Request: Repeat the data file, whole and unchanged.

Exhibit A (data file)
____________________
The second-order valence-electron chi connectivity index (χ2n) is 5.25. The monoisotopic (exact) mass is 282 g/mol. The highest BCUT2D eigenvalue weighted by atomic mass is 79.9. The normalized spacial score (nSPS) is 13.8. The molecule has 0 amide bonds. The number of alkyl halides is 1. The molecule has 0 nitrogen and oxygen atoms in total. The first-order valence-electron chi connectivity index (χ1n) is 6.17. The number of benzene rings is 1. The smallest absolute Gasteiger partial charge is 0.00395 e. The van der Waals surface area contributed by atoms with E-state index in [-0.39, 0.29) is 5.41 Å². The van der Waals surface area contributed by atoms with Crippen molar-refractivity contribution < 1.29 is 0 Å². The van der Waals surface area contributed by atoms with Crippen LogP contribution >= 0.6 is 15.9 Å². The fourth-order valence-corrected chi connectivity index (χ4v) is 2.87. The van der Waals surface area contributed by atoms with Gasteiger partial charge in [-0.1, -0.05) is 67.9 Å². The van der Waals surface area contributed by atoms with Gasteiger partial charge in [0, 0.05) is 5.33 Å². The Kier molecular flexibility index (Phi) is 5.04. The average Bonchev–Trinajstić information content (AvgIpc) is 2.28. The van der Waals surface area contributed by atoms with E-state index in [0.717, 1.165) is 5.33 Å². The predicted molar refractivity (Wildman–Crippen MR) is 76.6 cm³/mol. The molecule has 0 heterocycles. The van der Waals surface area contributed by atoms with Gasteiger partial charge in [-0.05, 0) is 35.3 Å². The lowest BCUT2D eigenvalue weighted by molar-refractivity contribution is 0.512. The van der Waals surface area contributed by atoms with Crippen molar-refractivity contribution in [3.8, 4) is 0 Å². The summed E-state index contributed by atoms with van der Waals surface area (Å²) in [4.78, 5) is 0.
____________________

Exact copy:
The second-order valence-electron chi connectivity index (χ2n) is 5.25. The monoisotopic (exact) mass is 282 g/mol. The highest BCUT2D eigenvalue weighted by atomic mass is 79.9. The normalized spacial score (nSPS) is 13.8. The molecule has 0 amide bonds. The number of alkyl halides is 1. The molecule has 0 nitrogen and oxygen atoms in total. The first-order valence-electron chi connectivity index (χ1n) is 6.17. The number of benzene rings is 1. The smallest absolute Gasteiger partial charge is 0.00395 e. The van der Waals surface area contributed by atoms with E-state index in [-0.39, 0.29) is 5.41 Å². The van der Waals surface area contributed by atoms with Crippen molar-refractivity contribution < 1.29 is 0 Å². The van der Waals surface area contributed by atoms with Crippen LogP contribution >= 0.6 is 15.9 Å². The fourth-order valence-corrected chi connectivity index (χ4v) is 2.87. The van der Waals surface area contributed by atoms with Gasteiger partial charge in [-0.1, -0.05) is 67.9 Å². The van der Waals surface area contributed by atoms with Gasteiger partial charge in [0, 0.05) is 5.33 Å². The Kier molecular flexibility index (Phi) is 5.04. The average Bonchev–Trinajstić information content (AvgIpc) is 2.28. The van der Waals surface area contributed by atoms with E-state index in [0.717, 1.165) is 5.33 Å². The predicted molar refractivity (Wildman–Crippen MR) is 76.6 cm³/mol. The molecule has 0 heterocycles. The van der Waals surface area contributed by atoms with Gasteiger partial charge in [-0.05, 0) is 35.3 Å². The lowest BCUT2D eigenvalue weighted by molar-refractivity contribution is 0.512. The van der Waals surface area contributed by atoms with Crippen molar-refractivity contribution in [3.8, 4) is 0 Å². The summed E-state index contributed by atoms with van der Waals surface area (Å²) in [4.78, 5) is 0.